Wednesday, June 28, 2006
Today's class continued our sauce education. We made several derivative sauces (deriving from mother sauce bases) and, as much as I hate to admit it, Mr. Big Stuff made a perfectly lovely Hollandaise. The Cutest Chiclet and I were assigned to make puttanesca (loosely translated as "whore's sauce"), which is a tomato sauce with the addition of olives, capers, garlic, and anchovy. When Chef demoed it in Principles, he added crushed red pepper. We asked Chef Regional if he wanted the red pepper, and he wasn't too keen on it. According to him, it doesn't have it. We both distinctly remember Head Chef going on about the spicy factor in the puttanesca, as it related to the "spicy" wimmen for which it is named. (Check out this entry on puttanesca at Wikipedia for more details about how it got it's name.) Wisely, on our parts, we did not continue the discussion and say things like "Chef said blah, blah, blah." Probably wouldn't do wonders for our grades if we pit chefs against each other.
For our puttanesca, we used tomato sauce prepared in Monday's class. It contain some onions that had been sweated olive oil. Tomato paste and puree were added, and it was simmered for about 3 hours, cooled, and refrigerated. We took that sauce, reheated it, and added in some chopped shallots and garlic that had been sweated in more olive oil, to which we added some white wine and reduced it by half. We took that shallot/garlic/wine reduction and put it in the sauce along with some capers, an anchovy that was "pasted," and some lovely little black Nicoise-style olives. Olives complete my own personal little fat triumvirate; my fat pyramid if you will, or should it be "fat pie chart"?, is Butter, Cheese, Olives...what more could you want? It's not from lack of trying that I don't weigh 300 pounds. I loves me some olives, I do!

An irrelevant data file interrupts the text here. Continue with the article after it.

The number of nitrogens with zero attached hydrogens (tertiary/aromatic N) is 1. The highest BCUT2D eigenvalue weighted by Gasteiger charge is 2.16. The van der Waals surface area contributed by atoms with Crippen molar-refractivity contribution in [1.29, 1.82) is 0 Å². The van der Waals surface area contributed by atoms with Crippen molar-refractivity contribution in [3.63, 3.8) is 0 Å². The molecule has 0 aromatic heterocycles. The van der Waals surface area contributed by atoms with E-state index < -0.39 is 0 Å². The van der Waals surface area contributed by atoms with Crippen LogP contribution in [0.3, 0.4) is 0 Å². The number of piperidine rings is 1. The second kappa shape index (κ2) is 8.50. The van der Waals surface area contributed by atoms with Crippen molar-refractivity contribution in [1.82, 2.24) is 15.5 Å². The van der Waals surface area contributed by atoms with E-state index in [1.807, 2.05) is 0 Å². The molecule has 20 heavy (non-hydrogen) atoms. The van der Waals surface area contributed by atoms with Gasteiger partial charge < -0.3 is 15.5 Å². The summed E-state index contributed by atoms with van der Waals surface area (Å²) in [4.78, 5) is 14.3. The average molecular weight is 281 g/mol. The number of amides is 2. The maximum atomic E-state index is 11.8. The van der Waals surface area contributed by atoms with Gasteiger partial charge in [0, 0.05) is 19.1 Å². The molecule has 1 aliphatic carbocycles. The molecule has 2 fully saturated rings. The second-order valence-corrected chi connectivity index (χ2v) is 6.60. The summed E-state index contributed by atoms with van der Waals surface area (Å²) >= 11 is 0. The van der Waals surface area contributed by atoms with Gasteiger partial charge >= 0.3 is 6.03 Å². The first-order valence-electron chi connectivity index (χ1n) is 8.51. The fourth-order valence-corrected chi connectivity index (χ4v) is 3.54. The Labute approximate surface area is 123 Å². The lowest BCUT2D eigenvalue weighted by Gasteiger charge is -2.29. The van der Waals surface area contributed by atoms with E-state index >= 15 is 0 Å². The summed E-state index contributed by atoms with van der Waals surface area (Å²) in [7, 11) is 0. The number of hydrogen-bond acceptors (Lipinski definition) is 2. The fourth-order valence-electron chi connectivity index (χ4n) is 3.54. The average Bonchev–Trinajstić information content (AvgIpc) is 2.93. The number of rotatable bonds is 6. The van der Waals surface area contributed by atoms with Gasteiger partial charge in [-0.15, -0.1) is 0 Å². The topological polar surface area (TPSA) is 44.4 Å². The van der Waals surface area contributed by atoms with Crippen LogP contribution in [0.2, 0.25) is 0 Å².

And, a word about anchovies. Yeah, they are smelly, hairy fish, and I can't eat one of the oily buggers to save my life, but they really are little flavor enhancers. Up 'til now, I had just avoided including anchovies in recipes that called for them or for anchovy paste, thinking that they would ruin the flavor rather than add to it, but I think I'm becoming a convert. My friend "Juanita" pointed out this tidbit of culinary info to me as we were wandering around a farmer's market and came across a tube of anchovy paste, and I felt duly ashamed that I hadn't been using it so I got a tube...which has lain unused on the top of the microwave ever since it came to live with us. I continued my blatant ignoring of anchovies until we did the Caesar salad during tableside cooking. I was truly amazed at how it enhanced the flavor of such a simple dressing. It's worth trying if you've been an anchovy hater in the past.
Along with the puttanesca, we made cheese sauces from bechamel (added gouda and Swiss to make psuedo Mornay sauce, which is traditionally done with Gruyere), and a chasseur sauce. Chasseur, also known as "hunter" sauce, is an enriched brown sauce to which we added some tomato paste and sauteed mushrooms. The aforementioned Hollandaise had a little of our tomato sauce added to it, which turned it into Sauce Choron (named after the chef who created it).